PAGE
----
Ken Follett's latest book, Hornet Flight, is based, to some extent, on actual happenings. In 1941, with no military forces in Nazi controlled Europe, Bomber Command was Britain's only way of fighting back – and the RAF were losing an unacceptable number of aircraft to the Luftwaffe. Clearly, the enemy were in possession of information regarding our raids. Spies? Treachery? Advanced technology? "Do something about it," ordered Churchill, "or Bomber Command will be finished by Christmas".
From slender clues a Bletchley Park based intelligence analyst begins to suspect the presence of a secret experimental radar station based in occupied Denmark. At the same time a brilliant young Danish student, who travels around on a home built steam driven motorcycle and dreams of studying under Nils Bohr, stumbles on a strange military installation on an off-shore island near Morlunde on the west coast of Denmark.
Harald Olufsen, with the help of his heartthrob, ballet student Karen Duchwitz, succeeds in photographing and figuring out the truth of the mysterious German installation. It is urgent to reach the UK with the information ahead of a planned major air assault by the RAF. The only way is to restore a derelict Hornet Moth to flying condition and cross 600 miles of North Sea. With ingenuity, and a few curses about some aspects of Captain de Havilland's design, the Hornet Moth flies again and the day is saved. Not a great technical oeuvre on Hornet Moths, the book is nevertheless good fun with enough detail to intrigue anyone with an interest in the D.H. Moth family of aircraft.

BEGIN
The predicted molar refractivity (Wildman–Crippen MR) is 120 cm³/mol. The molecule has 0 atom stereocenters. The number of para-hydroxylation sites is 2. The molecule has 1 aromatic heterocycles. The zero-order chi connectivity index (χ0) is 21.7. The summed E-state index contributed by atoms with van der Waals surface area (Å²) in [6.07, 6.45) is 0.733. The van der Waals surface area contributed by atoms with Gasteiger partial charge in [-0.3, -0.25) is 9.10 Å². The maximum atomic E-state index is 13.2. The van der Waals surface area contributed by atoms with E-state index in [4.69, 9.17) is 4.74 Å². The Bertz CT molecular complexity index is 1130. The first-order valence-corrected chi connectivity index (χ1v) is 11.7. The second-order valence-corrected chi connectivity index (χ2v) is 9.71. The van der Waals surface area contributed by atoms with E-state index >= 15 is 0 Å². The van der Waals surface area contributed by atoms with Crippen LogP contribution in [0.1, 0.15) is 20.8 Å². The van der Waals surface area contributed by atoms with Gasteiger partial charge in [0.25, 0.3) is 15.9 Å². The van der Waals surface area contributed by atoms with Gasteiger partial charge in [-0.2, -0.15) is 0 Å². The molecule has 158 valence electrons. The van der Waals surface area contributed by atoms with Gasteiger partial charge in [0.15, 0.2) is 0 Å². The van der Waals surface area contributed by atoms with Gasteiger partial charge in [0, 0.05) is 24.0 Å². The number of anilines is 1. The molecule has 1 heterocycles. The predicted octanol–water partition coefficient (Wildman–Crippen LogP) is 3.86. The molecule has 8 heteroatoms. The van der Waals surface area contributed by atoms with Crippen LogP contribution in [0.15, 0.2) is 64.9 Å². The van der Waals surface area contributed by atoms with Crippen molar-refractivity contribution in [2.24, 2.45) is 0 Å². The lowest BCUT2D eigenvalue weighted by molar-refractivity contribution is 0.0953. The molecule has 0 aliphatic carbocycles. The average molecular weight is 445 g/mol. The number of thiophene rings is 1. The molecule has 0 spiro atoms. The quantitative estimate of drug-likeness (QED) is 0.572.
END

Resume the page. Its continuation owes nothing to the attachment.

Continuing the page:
Night Over Water, an earlier book also by Ken Follett, features a totally different aircraft – one of the dozen 70 seat B-314 Clipper flying boats built to order for Pan American by Boeing, nine of which were handed over to the US military in the early days of the war and three sold to the UK. Use of these aircraft during the war years included flying President Roosevelt to the Casablanca Conference in 1943 and Prime Minster Churchill to and fro across the Atlantic.
This book conjures up the golden days of air travel with much detail of life aboard a Clipper flying boat. Luxurious sound insulated surroundings, lounges, a dining room and 40 comfortable beds, all supplemented by gourmet "champagne and caviar" style catering supplied by attentive stewards, cosseted the passengers on their 30 hour trans-Atlantic journey. The Captain even had his own sitting room, aft of the flight deck. None of this came cheap, of course. The return fare of $675.00 was a small fortune in 1939 and the passengers were the movers and shakers of the day – royalty, movie stars, big business and presidents of small countries. Alas, this all came to an end after the war when the long runways built to accommodate heavy aircraft rendered the flying boats obsolete. However you can relive the lifestyle on your home computer with a Microsoft Add-on to Flight Sim 98, 2000 or 2002.
Hornet Moth (2002) and Night Over Water (1991) both by Ken Follett and published by Macmillan.
03 February 2003